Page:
ON MAY 29, 1890, the South rose again, at least in the minds of some unregenerate Confederates.
On that day, the Lee Monument, honoring the late rebel Gen. Robert E. Lee, was unveiled. It would become the centerpiece of Richmond’s Monument Avenue. Some 10,000 Richmonders reportedly helped pull four wagons containing pieces of the bronze edifice from the railroad station to its destination.
The monument was meant to be, among other things, a way to lure homeowners to what were then the western outskirts of the city. Economic hard times left it standing by itself in the middle of a tobacco field until the early 1900s. When economic conditions improved, four other Confederates—J.E.B. Stuart, Stonewall Jackson, Matthew Fontaine Maury and the president of the rebel states, Jefferson Davis—were added to the avenue.
And now they’re gone.
The best you can say about the Lee Monument and the other statues on Richmond’s most famous street is that they were a real-estate ploy. The worst is that they were meant to be a reminder to Richmonders, and especially Black Richmonders, that Dixie was not dead.
An African American walking beneath Lee and his horse, 60 feet above, could hardly be faulted in assuming that old and unpleasant times there were not forgotten.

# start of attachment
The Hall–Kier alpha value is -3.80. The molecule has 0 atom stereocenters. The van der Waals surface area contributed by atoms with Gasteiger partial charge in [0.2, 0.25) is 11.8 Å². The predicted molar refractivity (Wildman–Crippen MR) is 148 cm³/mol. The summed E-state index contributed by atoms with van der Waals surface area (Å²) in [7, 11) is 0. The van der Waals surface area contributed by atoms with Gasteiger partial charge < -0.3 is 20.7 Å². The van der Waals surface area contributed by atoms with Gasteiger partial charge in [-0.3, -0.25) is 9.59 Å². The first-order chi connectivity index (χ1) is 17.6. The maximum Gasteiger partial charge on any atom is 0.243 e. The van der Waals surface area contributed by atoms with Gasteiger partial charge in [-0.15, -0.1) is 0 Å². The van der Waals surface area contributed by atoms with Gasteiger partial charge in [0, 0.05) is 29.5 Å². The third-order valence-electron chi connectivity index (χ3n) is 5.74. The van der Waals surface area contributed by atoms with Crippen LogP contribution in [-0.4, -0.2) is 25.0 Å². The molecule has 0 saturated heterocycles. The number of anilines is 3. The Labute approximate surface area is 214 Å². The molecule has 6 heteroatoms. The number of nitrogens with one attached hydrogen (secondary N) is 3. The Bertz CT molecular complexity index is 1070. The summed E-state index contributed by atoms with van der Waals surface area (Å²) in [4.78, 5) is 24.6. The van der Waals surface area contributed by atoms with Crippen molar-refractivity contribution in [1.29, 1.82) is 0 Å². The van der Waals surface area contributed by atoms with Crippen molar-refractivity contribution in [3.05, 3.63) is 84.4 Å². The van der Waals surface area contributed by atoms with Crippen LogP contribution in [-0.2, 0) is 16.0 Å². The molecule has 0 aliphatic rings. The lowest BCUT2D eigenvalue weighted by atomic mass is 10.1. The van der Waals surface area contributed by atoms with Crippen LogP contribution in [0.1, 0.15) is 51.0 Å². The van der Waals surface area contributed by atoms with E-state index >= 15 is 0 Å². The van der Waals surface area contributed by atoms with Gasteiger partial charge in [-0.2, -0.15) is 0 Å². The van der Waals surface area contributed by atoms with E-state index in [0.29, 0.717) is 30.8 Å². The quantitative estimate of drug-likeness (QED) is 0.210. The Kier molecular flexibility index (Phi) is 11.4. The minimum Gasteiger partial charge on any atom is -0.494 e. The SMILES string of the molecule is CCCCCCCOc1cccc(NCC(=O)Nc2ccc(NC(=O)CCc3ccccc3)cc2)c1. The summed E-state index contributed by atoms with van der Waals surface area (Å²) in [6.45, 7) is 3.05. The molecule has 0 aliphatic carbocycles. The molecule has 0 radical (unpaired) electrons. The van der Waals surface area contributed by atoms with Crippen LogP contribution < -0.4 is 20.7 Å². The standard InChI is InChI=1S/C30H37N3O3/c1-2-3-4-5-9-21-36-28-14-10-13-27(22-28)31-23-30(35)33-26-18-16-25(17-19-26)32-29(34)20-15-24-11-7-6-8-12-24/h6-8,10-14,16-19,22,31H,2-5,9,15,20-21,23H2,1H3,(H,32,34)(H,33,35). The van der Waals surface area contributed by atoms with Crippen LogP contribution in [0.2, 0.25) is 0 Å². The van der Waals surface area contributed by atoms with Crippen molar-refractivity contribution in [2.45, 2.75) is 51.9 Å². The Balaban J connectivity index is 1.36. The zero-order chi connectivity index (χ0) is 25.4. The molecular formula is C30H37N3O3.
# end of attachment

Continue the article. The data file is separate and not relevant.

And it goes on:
Race relations inched forward over the next 131 years. The arc of the Rev. Martin Luther King’s moral universe, the one that is supposed to bend toward justice, seemed not to bend very much at times, but we live in a much more equitable world than the one that existed in 1890.
However, as civil rights gains changed the nation, those monuments remained.
And then came George Floyd and Black Lives Matter. Suddenly, Black and white Richmonders seemed to realize that they did not wish their city’s identity to be tied to a failed revolt based on preserving slavery. Individuals did some of the work. Politicians, seeing which the way the wind was blowing, did the rest, with the state Supreme Court applying the coup de grâce earlier this month by refusing to hear arguments from apologists who wanted to keep Marse Robert and Traveller on their perch.
Removing those monuments is not rewriting history. It is correcting history. No Virginia child, Black or white, will ever again be misled by grandiose statues into believing that leaders of an effort to keep people in chains are worthy of our adulation.
As with everything, there should be limits to what we tear down. Some slaveholding Virginians—George Washington, Thomas Jefferson, Patrick Henry and others—also built our country. They deserve to be remembered for the good they did, with that good put into context. They are worthy of monuments.
The fear here is that these giants who created the United States will be thrown into the same deplorable basket as the Confederates. When a movement really gets rolling, sometimes common sense is a casualty.
In San Francisco last summer, a crowd pulled down a statue of Ulysses S. Grant. He was the guy who led the Union Army, folks.
That being said, there’s one thing that’s gone right in this masked-up, pandemic year. Richmond and Virginia are to be praised for consigning Confederate reverence to history’s dustbin.